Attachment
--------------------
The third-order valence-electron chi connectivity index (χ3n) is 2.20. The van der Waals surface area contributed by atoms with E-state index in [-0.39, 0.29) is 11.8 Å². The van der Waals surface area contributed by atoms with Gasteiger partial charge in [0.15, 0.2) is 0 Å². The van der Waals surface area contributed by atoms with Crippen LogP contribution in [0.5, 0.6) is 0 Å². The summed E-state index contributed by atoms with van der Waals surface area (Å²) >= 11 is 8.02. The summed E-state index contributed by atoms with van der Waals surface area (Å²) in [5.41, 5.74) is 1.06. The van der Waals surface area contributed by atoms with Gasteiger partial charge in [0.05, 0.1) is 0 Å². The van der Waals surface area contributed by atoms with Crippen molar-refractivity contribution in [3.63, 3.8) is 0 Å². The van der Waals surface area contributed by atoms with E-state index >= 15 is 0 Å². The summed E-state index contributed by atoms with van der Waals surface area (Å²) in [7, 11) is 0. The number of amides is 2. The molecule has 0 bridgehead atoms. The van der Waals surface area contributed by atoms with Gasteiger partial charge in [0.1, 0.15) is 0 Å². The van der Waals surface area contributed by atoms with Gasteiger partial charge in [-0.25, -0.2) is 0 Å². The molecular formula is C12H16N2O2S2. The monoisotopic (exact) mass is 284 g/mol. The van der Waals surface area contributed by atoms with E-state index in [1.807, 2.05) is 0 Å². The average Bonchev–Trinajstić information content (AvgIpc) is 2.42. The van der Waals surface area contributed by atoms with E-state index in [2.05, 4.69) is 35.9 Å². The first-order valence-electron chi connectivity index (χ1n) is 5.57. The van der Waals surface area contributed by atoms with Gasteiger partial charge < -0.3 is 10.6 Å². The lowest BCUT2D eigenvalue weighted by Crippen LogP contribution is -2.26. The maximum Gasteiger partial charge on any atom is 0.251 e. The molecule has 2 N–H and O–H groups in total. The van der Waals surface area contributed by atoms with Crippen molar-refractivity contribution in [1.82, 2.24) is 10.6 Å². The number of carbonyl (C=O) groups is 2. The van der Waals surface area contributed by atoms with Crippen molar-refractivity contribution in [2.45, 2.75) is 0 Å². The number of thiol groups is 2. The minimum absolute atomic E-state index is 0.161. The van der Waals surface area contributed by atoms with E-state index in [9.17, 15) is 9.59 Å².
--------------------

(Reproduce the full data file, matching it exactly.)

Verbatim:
The third-order valence-electron chi connectivity index (χ3n) is 2.20. The van der Waals surface area contributed by atoms with E-state index in [-0.39, 0.29) is 11.8 Å². The van der Waals surface area contributed by atoms with Gasteiger partial charge in [0.15, 0.2) is 0 Å². The van der Waals surface area contributed by atoms with Crippen LogP contribution in [0.5, 0.6) is 0 Å². The summed E-state index contributed by atoms with van der Waals surface area (Å²) >= 11 is 8.02. The summed E-state index contributed by atoms with van der Waals surface area (Å²) in [5.41, 5.74) is 1.06. The van der Waals surface area contributed by atoms with Gasteiger partial charge in [0.05, 0.1) is 0 Å². The van der Waals surface area contributed by atoms with Crippen molar-refractivity contribution in [3.63, 3.8) is 0 Å². The van der Waals surface area contributed by atoms with E-state index >= 15 is 0 Å². The summed E-state index contributed by atoms with van der Waals surface area (Å²) in [7, 11) is 0. The number of amides is 2. The molecule has 0 bridgehead atoms. The van der Waals surface area contributed by atoms with Gasteiger partial charge in [0.1, 0.15) is 0 Å². The van der Waals surface area contributed by atoms with Gasteiger partial charge in [-0.25, -0.2) is 0 Å². The molecular formula is C12H16N2O2S2. The monoisotopic (exact) mass is 284 g/mol. The van der Waals surface area contributed by atoms with E-state index in [1.807, 2.05) is 0 Å². The average Bonchev–Trinajstić information content (AvgIpc) is 2.42. The van der Waals surface area contributed by atoms with E-state index in [2.05, 4.69) is 35.9 Å². The first-order valence-electron chi connectivity index (χ1n) is 5.57. The van der Waals surface area contributed by atoms with Gasteiger partial charge < -0.3 is 10.6 Å². The lowest BCUT2D eigenvalue weighted by Crippen LogP contribution is -2.26. The maximum Gasteiger partial charge on any atom is 0.251 e. The molecule has 2 N–H and O–H groups in total. The van der Waals surface area contributed by atoms with Crippen molar-refractivity contribution in [1.82, 2.24) is 10.6 Å². The number of carbonyl (C=O) groups is 2. The van der Waals surface area contributed by atoms with Crippen molar-refractivity contribution in [2.45, 2.75) is 0 Å². The number of thiol groups is 2. The minimum absolute atomic E-state index is 0.161. The van der Waals surface area contributed by atoms with E-state index in [9.17, 15) is 9.59 Å².